'¡Murales Rebeldes!': These Disappearing LA Murals Mirror Their Community
In the Los Angeles neighborhood of Boyle Heights, on the corner of Soto Street and Cesar Chavez Avenue, a brightly colored mural masks the wall behind a bus stop. At the center of the image, a woman sings proudly. She's surrounded by men playing musical instruments and a couple dancing in swirls of bright colors.
The mural is called El Corrido de Boyle Heights, or The Ballad of Boyle Heights. It was painted in 1983, and it's one of thousands of similar murals that started popping up in 1960s — murals that portray Chicano culture and heritage. The images speak to the Chicano political movement, which animated many Mexican-Americans in LA, and to the broader issues of their time: the Vietnam War, environmental degradation, education, civil rights.
But El Corrido de Boyle Heights has started to fade, and graffiti obscures parts of the scene. Other murals like this one have been whitewashed or destroyed, torn down or covered up by the city or new businesses moving into the neighborhood. A new exhibition in downtown LA aims to call attention to the murals, both those that remain and those that have disappeared.
Erin Curtis is the curator of "¡Murales Rebeldes! LA Chicana/o Murals under Siege." She says, "Some murals have been painted over as neighborhoods change; other murals have been censored or contested because of their political content."
Curtis says LA was once viewed as the mural capital of the world. And yet, at a time when street art is more revered than ever (works by the English artist Banksy go for more than $1 million at auction), the Chicano murals of LA aren't given the same respect.
Curtis says, "It speaks to the collective value that we place on artworks based on who is making them. ... Within this community, this work is valued, but often outside this community it's not seen in the same way and not regarded in the same way. There are methods, like this sort of communal work, that Chicano artists were doing years before it became popular in the broader art world."
LA's Chicano muralists fought back against this very culture of exclusion: They weren't let into museums, so they made art where they could.
"Chicano muralists really worked on breaking down those distinctions between high art and low art," Curtis says. "They often worked outside of museums because institutional spaces didn't welcome Chicano artists at that time. So they forged their own paths and started to work in a different style. They worked on walls outdoors; they did these murals with the input of the local community."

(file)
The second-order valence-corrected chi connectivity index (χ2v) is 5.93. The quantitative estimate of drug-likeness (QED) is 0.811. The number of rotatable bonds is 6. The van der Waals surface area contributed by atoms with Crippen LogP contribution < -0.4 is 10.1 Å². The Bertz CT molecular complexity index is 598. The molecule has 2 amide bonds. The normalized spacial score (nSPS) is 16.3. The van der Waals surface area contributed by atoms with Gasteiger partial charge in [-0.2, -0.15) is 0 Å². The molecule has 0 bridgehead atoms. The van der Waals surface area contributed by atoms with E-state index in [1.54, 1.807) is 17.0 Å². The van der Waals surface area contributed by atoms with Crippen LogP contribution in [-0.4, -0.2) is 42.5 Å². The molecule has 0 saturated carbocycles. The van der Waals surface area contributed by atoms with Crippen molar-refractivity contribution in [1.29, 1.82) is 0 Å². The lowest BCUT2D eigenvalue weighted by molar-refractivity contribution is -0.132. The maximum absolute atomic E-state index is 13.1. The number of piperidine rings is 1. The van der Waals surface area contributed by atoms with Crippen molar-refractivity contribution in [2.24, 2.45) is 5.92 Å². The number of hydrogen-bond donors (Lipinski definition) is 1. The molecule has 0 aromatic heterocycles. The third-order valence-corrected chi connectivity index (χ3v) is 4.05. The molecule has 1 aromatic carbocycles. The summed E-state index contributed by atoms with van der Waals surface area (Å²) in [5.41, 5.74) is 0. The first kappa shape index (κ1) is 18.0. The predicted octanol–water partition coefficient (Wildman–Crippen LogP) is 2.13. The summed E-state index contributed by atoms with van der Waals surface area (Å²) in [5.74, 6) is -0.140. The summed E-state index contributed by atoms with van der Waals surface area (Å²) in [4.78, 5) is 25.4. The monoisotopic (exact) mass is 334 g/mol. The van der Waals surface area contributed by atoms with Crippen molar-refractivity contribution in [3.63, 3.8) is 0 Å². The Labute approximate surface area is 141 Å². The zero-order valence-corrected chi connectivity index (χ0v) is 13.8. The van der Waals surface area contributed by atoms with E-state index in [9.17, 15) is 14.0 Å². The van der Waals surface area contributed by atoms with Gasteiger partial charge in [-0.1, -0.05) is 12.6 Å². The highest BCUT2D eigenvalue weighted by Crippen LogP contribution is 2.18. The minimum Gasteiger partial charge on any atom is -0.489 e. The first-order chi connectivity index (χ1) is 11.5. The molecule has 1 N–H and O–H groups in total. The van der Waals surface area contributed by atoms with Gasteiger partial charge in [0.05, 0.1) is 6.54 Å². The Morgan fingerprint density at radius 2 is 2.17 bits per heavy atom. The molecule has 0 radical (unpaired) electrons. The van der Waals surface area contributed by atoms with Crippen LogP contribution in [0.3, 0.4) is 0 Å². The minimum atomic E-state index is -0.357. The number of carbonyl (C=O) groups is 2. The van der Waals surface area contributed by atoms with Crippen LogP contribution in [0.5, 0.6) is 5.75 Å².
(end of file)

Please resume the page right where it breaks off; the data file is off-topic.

El Corrido de Boyle Heights was created by a collective called East Los Streetscapers. They also created the Boyle Heights mural Filling Up on Ancient Energies (1980), which Shell Oil commissioned for one of their gas stations. Today, the gas station is a car wash and the mural is nearly destroyed. East Los Streetscaper Wayne Healy, 71, says the original artwork tied global themes to the neighborhood.
"You'd see dinosaurs sinking into the muck of eons of time, converting themselves into fossil fuels. You'd see a refinery. You'd see low riders, which is a car culture of East LA, and they'd be getting filled up. You'd see a car full of guys and a car full of girls flirting at each other as they're cruising down Whittier Boulevard."
The mural took up a wall that was 6 feet tall and more than 20 feet long. Today, just a small section of the mural remains. It depicts two Mayan deities and a jaguar (the cat, not the car), and it's mostly obscured by a rack of tires. Shell tore down most of the wall in 1988 without notifying the artists. East Los Streetscapers sued Shell and won a settlement, which paved the way for a state law: the California Art Preservation Act.
Healy acknowledges that when someone commissions a work of art on private property, there's no guarantee it'll stay there. "The law doesn't say you're stuck with our mural. The law says: Give the artist a chance to remove the mural, take pictures of the mural or do nothing with the mural. Just give them 90 days."
He says that, all along, his goal was to paint a positive picture of and for Chicano people — and the community took note.
"One of the things that was motivating that was negative images that were always heaped on us in the movies," Healy says. "You know, you go to the curio shop and you see the Mexican asleep under a cactus — stereotypes like that. ... I wanted people to look at the mural and think of it as a mirror. They would see themselves in it and feel good about themselves. ... I can recall a time when I [was] painting and some lady looked down and she's crying. She's saying, 'You're telling our story.' "
Hundreds of people walk by the murals in Boyle Heights every day on their way to school, work and errands. Rita Chavez, 85, is a longtime Boyle Heights resident who has observed the murals for years. She says they've left a deep impact on her and how she views her community. "You can look to any place and see murals, and it will tell you what you see in the mirror."
She looks at El Corrido de Boyle Heights and explains how it reflects the community around it. "What I see here is that this is kind of a poor area, or middle class. ... It's trying to tell you the past, what they've been through, and what they're going through now. ... You'd be surprised what these murals will tell you, you know? They'll tell you a lot, just staring at them."
Jolie Myers edited this story for broadcast. Nicole Cohen edited it for the Web, and Claire Harbage edited the photos.
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